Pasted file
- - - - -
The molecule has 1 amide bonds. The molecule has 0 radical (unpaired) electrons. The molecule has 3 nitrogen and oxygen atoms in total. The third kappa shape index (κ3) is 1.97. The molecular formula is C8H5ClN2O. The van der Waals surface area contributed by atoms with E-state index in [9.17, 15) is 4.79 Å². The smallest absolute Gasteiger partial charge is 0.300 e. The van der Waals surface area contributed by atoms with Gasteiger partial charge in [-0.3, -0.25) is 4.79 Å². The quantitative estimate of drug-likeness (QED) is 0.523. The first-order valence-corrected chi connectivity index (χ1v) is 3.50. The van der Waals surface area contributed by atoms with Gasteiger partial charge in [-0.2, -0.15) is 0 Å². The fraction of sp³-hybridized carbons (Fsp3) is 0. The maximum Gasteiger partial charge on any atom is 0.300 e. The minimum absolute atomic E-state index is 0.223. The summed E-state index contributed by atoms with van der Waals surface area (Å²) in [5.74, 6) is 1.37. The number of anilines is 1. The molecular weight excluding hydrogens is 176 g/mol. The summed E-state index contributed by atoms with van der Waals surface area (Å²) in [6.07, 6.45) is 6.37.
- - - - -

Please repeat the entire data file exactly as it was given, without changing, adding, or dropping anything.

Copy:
The molecule has 1 amide bonds. The molecule has 0 radical (unpaired) electrons. The molecule has 3 nitrogen and oxygen atoms in total. The third kappa shape index (κ3) is 1.97. The molecular formula is C8H5ClN2O. The van der Waals surface area contributed by atoms with E-state index in [9.17, 15) is 4.79 Å². The smallest absolute Gasteiger partial charge is 0.300 e. The van der Waals surface area contributed by atoms with Gasteiger partial charge in [-0.3, -0.25) is 4.79 Å². The quantitative estimate of drug-likeness (QED) is 0.523. The first-order valence-corrected chi connectivity index (χ1v) is 3.50. The van der Waals surface area contributed by atoms with Gasteiger partial charge in [-0.2, -0.15) is 0 Å². The fraction of sp³-hybridized carbons (Fsp3) is 0. The maximum Gasteiger partial charge on any atom is 0.300 e. The minimum absolute atomic E-state index is 0.223. The summed E-state index contributed by atoms with van der Waals surface area (Å²) in [5.74, 6) is 1.37. The number of anilines is 1. The molecular weight excluding hydrogens is 176 g/mol. The summed E-state index contributed by atoms with van der Waals surface area (Å²) in [6.07, 6.45) is 6.37.